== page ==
The Bickertonites were an early break-off sect from The Church of Jesus Christ of Latter-day Saints, often mistakenly called the Mormon Church.
Sidney Rigdon had been a senior apostle in the Church of Jesus Christ when Joseph Smith was prophet. Sidney was a great orator and had already been a religious leader when he converted to the LDS Church. He was a restorationist, meaning he was one of many in the United States who believed that the Protestant Reformation could not succeed in reforming the corruptions of Christian orthodoxy, but that a complete restoration of Christ's true ancient church must be enacted by God. Thus, when the gospel organized under Joseph Smith was presented to him, he accepted it. However, when Joseph Smith was martyred in Illinois, Sidney felt he should become the guardian of the Church.
Joseph Smith had conferred upon the Quorum of the Twelve Apostles all the keys necessary to administer the kingdom of God on earth and to choose the next prophet through revelation. But it took a little while for the apostles to understand and enact those processes necessary for transferring authority. Sidney Rigdon and Brigham Young both addressed a company of Latter-day Saints mourning their lost prophet. A miracle occurred, and it seemed to the members of the congregation that Brigham Young was transformed before their eyes, and looked and sounded like their lost prophet.
- People of all ages were present, and they later recorded their experiences. Benjamin F. Johnson, twenty-six at that time, remembered, “As soon as he [Brigham Young] spoke I jumped upon my feet, for in every possible degree it was Joseph’s voice, and his person, in look, attitude, dress and appearance was Joseph himself, personified; and I knew in a moment the spirit and mantle of Joseph was upon him.” Zina Huntington, who was a young woman twenty-one years old at that time, said “President Young was speaking. It was the voice of Joseph Smith—not that of Brigham Young. His very person was changed. … I closed my eyes. I could have exclaimed, I know that is Joseph Smith’s voice! Yet I knew he had gone. But the same spirit was with the people.
Sidney, in his pride, left the Church and formed his own group. The group still exists, and is flung far and wide, but with less than 20,000 followers. It is called The Church of Jesus Christ (Bickertonite). It is not affiliated with any other church. It's center is in Monongahela, Pennsylvania.
Sidney Rigdon and his break-off followers settled in Pittsburgh, Pennsylvania, while the main body of the Latter-day Saints were driven from Illinois and made the trek west toward Utah. William Bickerton was one of the first converts to this group in Pittsburgh. He became a leader in the group, and then, after Rigdon's group disbanded, formed a new group. They chose twelve to be apostles and legally organized in 1865.
- [Sidney Rigdon} worked behind the scenes to try and wrest the leadership away. Rigdon claimed his authority was superior to that of the Twelve and, being unwilling to submit to their counsel, was excommunicated on 8 September 1844. He returned to Pittsburgh and the following spring organized a “Church of Christ” with Apostles, prophets, priests, and kings. This attracted a few people—those who opposed the Twelve and felt that Joseph Smith had been a fallen prophet. Rigdon published the Latter Day Saints’ Messenger and Advocate to promulgate his views. By 1847 this small organization disintegrated. Rigdon, however, hung on to a handful of followers for another thirty years as the self-appointed “President of the Kingdom and the Church.” He finally died in obscurity in the state of New York in 1876 (LDS Institute Manual).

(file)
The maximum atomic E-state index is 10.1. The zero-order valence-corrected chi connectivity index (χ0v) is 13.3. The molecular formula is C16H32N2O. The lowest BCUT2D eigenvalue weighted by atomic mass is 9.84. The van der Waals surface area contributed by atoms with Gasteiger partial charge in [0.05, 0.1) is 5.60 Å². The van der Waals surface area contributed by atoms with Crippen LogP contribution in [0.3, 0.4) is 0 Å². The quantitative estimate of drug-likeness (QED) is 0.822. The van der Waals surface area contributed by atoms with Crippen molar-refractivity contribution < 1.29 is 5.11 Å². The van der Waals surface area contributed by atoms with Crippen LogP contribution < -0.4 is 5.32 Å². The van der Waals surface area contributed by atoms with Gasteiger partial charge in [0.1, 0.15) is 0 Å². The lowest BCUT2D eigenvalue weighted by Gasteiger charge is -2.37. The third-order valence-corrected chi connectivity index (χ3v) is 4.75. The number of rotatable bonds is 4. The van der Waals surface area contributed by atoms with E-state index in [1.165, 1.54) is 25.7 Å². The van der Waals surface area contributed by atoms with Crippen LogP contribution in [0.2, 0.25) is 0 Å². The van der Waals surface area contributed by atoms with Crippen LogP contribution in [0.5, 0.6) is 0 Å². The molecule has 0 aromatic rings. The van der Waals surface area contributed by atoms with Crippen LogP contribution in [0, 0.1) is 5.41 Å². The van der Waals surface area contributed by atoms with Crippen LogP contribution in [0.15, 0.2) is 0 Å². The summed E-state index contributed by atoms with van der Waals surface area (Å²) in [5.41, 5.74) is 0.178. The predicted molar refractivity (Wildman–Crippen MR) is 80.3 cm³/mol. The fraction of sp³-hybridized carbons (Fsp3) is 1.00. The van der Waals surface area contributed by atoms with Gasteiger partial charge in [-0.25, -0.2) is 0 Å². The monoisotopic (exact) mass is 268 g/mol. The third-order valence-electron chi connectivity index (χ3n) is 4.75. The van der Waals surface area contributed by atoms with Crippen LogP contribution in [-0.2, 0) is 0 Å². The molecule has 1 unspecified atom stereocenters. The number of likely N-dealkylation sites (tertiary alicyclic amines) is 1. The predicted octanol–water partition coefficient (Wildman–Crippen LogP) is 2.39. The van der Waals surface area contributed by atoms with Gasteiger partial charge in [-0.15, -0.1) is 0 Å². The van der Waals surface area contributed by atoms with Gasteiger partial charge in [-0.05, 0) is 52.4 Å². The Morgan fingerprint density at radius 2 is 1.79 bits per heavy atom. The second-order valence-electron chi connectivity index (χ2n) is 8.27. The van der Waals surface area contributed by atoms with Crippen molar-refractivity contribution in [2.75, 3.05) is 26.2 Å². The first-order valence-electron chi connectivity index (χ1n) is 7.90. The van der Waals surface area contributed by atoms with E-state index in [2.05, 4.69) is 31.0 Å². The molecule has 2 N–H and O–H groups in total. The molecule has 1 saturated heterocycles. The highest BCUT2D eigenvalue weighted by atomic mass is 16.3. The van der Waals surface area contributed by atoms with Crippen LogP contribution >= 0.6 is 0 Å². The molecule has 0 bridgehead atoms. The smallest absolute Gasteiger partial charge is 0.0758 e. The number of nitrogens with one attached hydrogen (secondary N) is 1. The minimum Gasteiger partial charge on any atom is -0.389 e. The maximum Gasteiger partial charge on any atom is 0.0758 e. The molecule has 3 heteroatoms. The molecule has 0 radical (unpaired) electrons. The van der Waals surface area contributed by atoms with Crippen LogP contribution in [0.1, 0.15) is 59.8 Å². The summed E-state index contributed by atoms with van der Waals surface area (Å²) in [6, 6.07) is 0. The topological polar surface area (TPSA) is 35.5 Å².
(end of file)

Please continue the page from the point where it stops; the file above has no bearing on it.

The Bickertonite church uses both the Bible and the Book of Mormon but has derived different doctrines from them than those held by The Church of Jesus Christ of Latter-day Saints, including the conclusion that Christ is both the Father and the Son.
As far as succession in the true Church of Jesus Christ of Latter-day Saints is concerned,
- Elder Spencer W. Kimball, in a general conference address in 1970, explained the process: “The moment life passes from a President of the Church, a body of men become the composite leader—these men already seasoned with experience and training. The appointments have long been made, the authority given, the keys delivered. … the kingdom moves forward under this already authorized council. No ‘running’ for position, no electioneering, no stump speeches. What a divine plan! How wise our Lord, to organize so perfectly beyond the weakness of frail, grasping humans” (In Conference Report, Apr. 1970, p. 118).
No break-off group from the main body of the Latter-day Saints has thrived. The largest is the former Re-organized Church of Jesus Christ of Latter-day Saints, now called the Community of Christ, which has about 250,000 members and is under financial duress. Various fundamentalist polygamous groups broke off when polygamy was rescinded, and the largest is about 10,000 members.